At 07:00 hours Generalmajor Michael von Kienmayer's advance guard moved towards Tellnitz, and clashed with the garrison. At first all went well for the French, but a little later the bulk of the Russian 1st Column, commanded by Lieutenant General Dmitry Dokhturov (made up of 24 x battalions and around 13,730 men) loomed out of the fog and by 08:00 hours, the 1,2000 survivors of the 3rd Infantry battalion were forced to relinquish their hold on the village. Further north meanwhile, French Royalist General Louis Alexandre Andrault de Langeron and General Przyseweski were in the act of storming Zokolnitz. General Magneron's handful of the Tirailleurs du Po repulsed the first attack and were then reinforced by General Merle's 26th Light Brigade, bringing the garrison to a strength of 1,800 men and 6 x guns. But by 08:30 no less than 30 x enemy cannon had been brought to bear, and a renewed attack by 8,000 allies proved too much for the defense, and so Zokolnitz, in its turn, fell into enemy hands. However, away behind Tellnitz, III Corps commanded by Maréchal d’Empire Louis-Nicolas Davout arrived and was organising a counterattack towards the village.[1][10]

The 54,000 men of General of Infantry Friedrich Wilhelm von Buxhoeveden's wing were continually getting in each other's way during the early stages due to the fog, and this confusion undoubtedly assisted the sustained defence of Legrand's gallant division. But the fatal consequence of this was that the main attack absorbed every possible soldier that could be spared and deprived the allies of a formed reserve with which to meet unexpected crisis.[11]

During the battle, the Tirailleurs du Po were part of Brigade General Ferey's brigade, part of Division General Claude Juste Alexandre Legrand's Division, itself part of the IV Corps, commanded by Maréchal d’Empire Jean-de-Dieu Soult. The battalion totalled around 308 officers and men during the battle, making it the weakest in the entire corps (as far as infantry).[12] Following the end of the battle, the battalion would be held in high regard and earned a reputation for gallantry for their defence of Napoleon's right wing. In total, the battalion had two officers wounded, along with 29 killed and 154 wounded out of a total strength of only 340.[2][3][5]

Fourth CoalitionEdit

Before the beginning of the impending conflict, Napoleon passed a series of decrees to set a new general uniform for the army, in addition to several of the new foreign regiments. The new uniform of the battalion was as follows: Dark 'Imperial Blue' tunic, pants, and collars, black shako with a red plume (yellow on top and red bottom for the carabiniers), red epaulettes, facings, cuffs, turnbacks, and small clothes, white shirt, buttons, and trim for turnbacks, and collars. Carabiniers wore an un-crested bearskin bonnet.[2][3][6][7][13]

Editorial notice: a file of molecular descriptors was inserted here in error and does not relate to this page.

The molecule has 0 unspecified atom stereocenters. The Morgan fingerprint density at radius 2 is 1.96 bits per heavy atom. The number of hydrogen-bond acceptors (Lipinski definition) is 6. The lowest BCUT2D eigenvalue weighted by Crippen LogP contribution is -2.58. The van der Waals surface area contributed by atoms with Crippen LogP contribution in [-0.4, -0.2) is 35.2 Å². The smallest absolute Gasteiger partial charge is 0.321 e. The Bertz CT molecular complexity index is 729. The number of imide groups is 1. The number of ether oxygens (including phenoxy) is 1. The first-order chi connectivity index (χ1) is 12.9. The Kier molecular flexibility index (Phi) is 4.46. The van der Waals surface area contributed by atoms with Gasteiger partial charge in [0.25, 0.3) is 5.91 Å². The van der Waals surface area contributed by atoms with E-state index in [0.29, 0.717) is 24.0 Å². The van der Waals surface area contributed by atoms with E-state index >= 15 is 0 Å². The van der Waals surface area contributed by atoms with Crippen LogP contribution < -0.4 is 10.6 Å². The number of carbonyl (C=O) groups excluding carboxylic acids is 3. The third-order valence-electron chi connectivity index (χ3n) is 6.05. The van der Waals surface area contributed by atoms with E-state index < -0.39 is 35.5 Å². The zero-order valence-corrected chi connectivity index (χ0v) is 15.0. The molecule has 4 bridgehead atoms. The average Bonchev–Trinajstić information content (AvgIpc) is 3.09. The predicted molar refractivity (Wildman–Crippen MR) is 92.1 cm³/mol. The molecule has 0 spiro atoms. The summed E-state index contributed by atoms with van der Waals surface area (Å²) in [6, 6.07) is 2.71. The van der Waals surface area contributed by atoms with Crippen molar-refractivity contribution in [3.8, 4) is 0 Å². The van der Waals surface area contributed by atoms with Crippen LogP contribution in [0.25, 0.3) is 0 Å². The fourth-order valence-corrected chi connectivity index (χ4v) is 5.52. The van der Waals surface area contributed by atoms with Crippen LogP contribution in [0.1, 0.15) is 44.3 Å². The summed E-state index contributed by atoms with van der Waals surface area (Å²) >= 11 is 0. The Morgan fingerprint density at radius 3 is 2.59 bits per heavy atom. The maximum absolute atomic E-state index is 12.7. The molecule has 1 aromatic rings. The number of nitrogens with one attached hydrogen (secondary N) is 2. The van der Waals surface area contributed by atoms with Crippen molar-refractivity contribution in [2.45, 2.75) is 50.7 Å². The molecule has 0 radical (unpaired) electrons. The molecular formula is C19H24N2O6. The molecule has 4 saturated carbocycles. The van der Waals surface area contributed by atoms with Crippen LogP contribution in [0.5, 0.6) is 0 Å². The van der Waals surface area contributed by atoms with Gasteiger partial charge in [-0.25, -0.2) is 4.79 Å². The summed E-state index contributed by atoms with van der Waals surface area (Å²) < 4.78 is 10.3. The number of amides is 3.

Prussian CampaignEdit

Battle of JenaEdit

 
Napoleon and his staff at the Battle of Jena.

In mid 1807, the battalion re-joined the IV Corps, and was placed under command of Divisional General Legrand once more in his 3rd division. When the War of the Fourth Coalition broke out, Soult's IV Corps advanced alongside Napoleon and his Imperial Guard through Saxony. At the town of Jena they met the advance guard Frederick Louis, Prince of Hohenlohe-Ingelfingen's first Prussian field army. The IV Corps, alongside the VI Corps and Bavarian Contingent advanced along the eastern roads towards the town, while the remainder of the army advance from the central and western plains. However, by the time of the beginning of the engagement at Jena, the IV Corps was the farthest, having been near Gera.[3][4][5][14]

The IV Corps was the first (besides Marshal Jean Lannes' V Corps and the Imperial Guard), which had been the first to engage the Prussians. The IV Corps advanced through the town and had to climb steep tracks in-order to reach the plains where Lannes' V Corps had been advancing. By the time Napoleon had his main force move in, the Corps had been holding off Prussian Generalleutnant Julius von Grawert's Right Wing, and around 10:00, the corps secured the town of Closwitz, but was counterattacked on its right flank by Holtzendorff's Division. However, after a decisive charge by cavalry of the VI Corps, the IV Corps was once again able to hold their ground.[14][15]

Napoleon then order an all out charge, with the IV Corps holding the far (right, by now the north) advancing easily through the Prussian Right Wing. At first, the Prussians kept good discipline, but it soon became a general rout. With the battle over, the Tirailleurs were able to rest, having been able to rout an entire army.[14][16]

North West PushEdit

 
Situation in late 1806 with the French and Allied Forces advancing towards Lübeck.

By 22 October, the two bridgeheads over the Elbe were taken and the Cavalry Reserve, IV, and VI Corps were closing into the fortress of Magdeburg. The battalion subsequently saw service at the Siege of Magdeburg (20 October–10 November), Battle of Rathenau (28 October), Battle of Waren-Nossentin (1 November), Battle of Schwerin (3 November), and finally the Siege of Lübeck (6 November–7 November). On 26 October I Corps, IV Corps, and Reserve Cavalry smashed the Reserve Army of the Prince of Hohenlohe, where he finally surrendered with 14,000 men at the Battle of Prenzlau.[4][5][17]